Simon has written and spoken on a diversity of subjects, including democracy and voting systems, localism and self-governance, political economy, historical methods, constitutions, conspiracy theories, and post-truth. He has published work in venues including History and Theory, Critical Review, European Political Science, and The Fabian Society. He has also penned articles for popular publications such as The Independent, Politics.co.uk, CityMetric, and CapX. He has contributed to several podcasts to talk about his research, presented at festivals and international conferences, participated in public lectures and panel debates, won several competitive academic fellowships, and appeared on BBC News as a political commentator. 
    Simon’s research at New Local is focused around the Community Paradigm, drawing on his expertise in democracy and political economy. His major projects include work on mutual aid groups, the new working practices and relationships that emerged during the 2020 pandemic, and the landmark research of Nobel Prize-winner Elinor Ostrom into governance systems and community management of common resources. New Local’s Ostrom project is a direct development of the original Community Paradigm and forms the intellectual grounding for much of our work on public service reform and the need for more autonomous and empowered communities.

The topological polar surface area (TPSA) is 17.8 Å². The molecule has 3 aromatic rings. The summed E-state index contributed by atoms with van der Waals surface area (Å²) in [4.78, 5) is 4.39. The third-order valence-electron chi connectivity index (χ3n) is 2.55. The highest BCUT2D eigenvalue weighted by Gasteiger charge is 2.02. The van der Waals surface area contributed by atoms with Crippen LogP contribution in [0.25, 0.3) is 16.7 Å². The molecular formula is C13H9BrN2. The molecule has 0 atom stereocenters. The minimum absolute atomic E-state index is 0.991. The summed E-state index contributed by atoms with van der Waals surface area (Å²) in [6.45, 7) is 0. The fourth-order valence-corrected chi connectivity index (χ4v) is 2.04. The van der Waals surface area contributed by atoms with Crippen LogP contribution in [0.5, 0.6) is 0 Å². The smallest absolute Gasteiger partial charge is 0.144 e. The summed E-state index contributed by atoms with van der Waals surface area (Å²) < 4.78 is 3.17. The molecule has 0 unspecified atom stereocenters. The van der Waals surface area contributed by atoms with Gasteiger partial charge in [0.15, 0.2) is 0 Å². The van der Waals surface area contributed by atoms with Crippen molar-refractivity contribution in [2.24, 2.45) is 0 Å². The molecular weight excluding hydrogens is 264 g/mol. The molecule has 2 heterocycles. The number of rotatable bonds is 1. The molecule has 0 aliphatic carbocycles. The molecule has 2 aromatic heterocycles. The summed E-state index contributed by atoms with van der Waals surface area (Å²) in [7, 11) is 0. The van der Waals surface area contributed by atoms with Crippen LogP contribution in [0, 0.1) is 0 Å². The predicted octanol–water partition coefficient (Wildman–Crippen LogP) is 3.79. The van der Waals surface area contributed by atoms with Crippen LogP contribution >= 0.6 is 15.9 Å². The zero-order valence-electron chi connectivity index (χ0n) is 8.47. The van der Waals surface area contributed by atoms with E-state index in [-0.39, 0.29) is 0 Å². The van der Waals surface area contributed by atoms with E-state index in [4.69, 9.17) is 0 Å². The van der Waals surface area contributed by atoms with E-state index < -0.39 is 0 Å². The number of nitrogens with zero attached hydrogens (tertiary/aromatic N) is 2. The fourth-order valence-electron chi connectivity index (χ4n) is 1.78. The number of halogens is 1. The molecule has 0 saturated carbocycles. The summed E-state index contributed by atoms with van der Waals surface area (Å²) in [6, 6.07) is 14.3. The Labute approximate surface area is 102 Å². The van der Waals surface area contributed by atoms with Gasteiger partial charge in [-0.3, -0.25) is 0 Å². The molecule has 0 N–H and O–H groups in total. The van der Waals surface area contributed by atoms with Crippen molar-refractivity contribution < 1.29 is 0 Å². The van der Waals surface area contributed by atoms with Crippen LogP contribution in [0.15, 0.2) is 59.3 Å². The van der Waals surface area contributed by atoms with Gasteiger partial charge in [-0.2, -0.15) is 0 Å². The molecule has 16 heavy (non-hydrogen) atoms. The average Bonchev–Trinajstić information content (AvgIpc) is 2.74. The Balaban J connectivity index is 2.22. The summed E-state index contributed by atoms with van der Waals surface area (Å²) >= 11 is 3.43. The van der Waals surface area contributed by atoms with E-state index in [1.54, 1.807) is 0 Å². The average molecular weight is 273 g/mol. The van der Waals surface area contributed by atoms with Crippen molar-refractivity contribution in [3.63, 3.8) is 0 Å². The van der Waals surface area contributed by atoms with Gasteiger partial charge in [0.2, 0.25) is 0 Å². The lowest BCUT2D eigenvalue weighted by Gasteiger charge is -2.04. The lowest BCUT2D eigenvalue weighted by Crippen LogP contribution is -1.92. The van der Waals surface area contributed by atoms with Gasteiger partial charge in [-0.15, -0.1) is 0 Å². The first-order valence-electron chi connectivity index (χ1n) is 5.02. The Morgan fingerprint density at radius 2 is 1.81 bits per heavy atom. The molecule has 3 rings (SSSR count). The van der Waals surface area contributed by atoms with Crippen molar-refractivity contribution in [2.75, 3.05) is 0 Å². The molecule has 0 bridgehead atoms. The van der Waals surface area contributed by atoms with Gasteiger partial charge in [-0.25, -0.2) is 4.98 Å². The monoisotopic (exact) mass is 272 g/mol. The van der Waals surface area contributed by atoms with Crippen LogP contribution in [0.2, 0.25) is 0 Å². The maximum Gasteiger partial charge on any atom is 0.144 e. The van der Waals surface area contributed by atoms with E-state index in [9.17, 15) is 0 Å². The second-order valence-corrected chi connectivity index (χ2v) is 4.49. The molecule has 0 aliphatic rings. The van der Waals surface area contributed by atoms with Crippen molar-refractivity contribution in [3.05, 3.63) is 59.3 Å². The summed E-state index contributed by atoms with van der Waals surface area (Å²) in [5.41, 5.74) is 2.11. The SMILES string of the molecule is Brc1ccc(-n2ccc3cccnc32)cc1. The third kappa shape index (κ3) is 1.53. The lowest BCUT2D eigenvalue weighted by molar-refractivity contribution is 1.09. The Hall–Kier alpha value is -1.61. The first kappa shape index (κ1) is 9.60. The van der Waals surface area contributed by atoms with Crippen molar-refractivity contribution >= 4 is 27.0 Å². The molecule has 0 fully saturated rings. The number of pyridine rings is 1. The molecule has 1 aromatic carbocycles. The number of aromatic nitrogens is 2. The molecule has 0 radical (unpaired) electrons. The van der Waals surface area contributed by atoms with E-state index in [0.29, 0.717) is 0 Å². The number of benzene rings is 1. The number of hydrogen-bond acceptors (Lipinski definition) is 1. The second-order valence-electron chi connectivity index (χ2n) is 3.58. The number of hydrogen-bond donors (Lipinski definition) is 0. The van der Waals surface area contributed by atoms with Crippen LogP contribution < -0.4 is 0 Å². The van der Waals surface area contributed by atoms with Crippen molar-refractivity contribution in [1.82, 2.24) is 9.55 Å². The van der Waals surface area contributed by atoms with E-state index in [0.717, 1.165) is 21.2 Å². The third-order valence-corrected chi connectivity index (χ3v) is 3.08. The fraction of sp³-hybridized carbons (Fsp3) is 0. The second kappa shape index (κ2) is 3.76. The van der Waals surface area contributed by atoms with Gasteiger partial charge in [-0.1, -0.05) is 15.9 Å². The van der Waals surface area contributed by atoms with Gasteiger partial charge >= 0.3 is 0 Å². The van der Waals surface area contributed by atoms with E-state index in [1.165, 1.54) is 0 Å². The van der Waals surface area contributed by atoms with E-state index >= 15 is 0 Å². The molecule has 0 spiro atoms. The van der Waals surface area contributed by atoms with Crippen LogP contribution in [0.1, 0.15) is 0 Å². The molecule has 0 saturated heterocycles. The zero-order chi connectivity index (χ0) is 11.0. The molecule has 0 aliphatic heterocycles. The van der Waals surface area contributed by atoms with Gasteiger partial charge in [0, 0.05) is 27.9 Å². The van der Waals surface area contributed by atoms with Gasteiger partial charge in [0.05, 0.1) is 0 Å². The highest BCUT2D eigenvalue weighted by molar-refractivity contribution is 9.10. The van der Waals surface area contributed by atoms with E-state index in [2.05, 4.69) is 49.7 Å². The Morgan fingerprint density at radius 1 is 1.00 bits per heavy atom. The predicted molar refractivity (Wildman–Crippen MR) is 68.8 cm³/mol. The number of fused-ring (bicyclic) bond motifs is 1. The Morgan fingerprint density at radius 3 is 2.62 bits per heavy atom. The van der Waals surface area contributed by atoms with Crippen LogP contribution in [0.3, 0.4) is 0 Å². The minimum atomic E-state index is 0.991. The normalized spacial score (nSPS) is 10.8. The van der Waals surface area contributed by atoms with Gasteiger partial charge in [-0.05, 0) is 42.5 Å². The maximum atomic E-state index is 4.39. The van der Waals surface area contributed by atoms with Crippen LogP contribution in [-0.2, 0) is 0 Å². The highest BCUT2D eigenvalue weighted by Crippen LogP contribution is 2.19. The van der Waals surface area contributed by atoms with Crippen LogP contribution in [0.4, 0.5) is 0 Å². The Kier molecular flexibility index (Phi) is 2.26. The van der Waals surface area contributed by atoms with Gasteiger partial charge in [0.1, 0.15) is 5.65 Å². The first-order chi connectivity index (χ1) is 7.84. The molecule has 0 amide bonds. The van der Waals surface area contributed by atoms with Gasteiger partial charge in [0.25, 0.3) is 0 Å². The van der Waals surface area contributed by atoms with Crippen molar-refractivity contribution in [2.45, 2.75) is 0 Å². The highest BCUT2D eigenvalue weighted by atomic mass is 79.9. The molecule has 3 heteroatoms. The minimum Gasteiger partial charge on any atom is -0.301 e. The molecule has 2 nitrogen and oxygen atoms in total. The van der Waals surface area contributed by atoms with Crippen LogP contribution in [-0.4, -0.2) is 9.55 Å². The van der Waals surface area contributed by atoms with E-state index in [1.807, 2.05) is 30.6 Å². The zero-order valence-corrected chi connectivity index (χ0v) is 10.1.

Skip Ahead
    00:26: the New Local have recently produced a very interesting policy report which tries to apply some of the ideas of Elinor and Vincent Ostrom to look at aspects of a possible policy reform agenda in the UK and perhaps other countries. Those of you who follow our podcast will know that the Ostrom’s work is quite important at our Centre because of their focus on the relationship between formal and informal institutions of governance. So Simon, welcome to the podcast. I wonder if we could start off by you giving a bit of background on what you do at New Local.
    02:25: You’ve produced with New Local what I think is an excellent report on Ostrom. I wonder if you could say more about why and how the New Local has become aware of the Ostroms' work?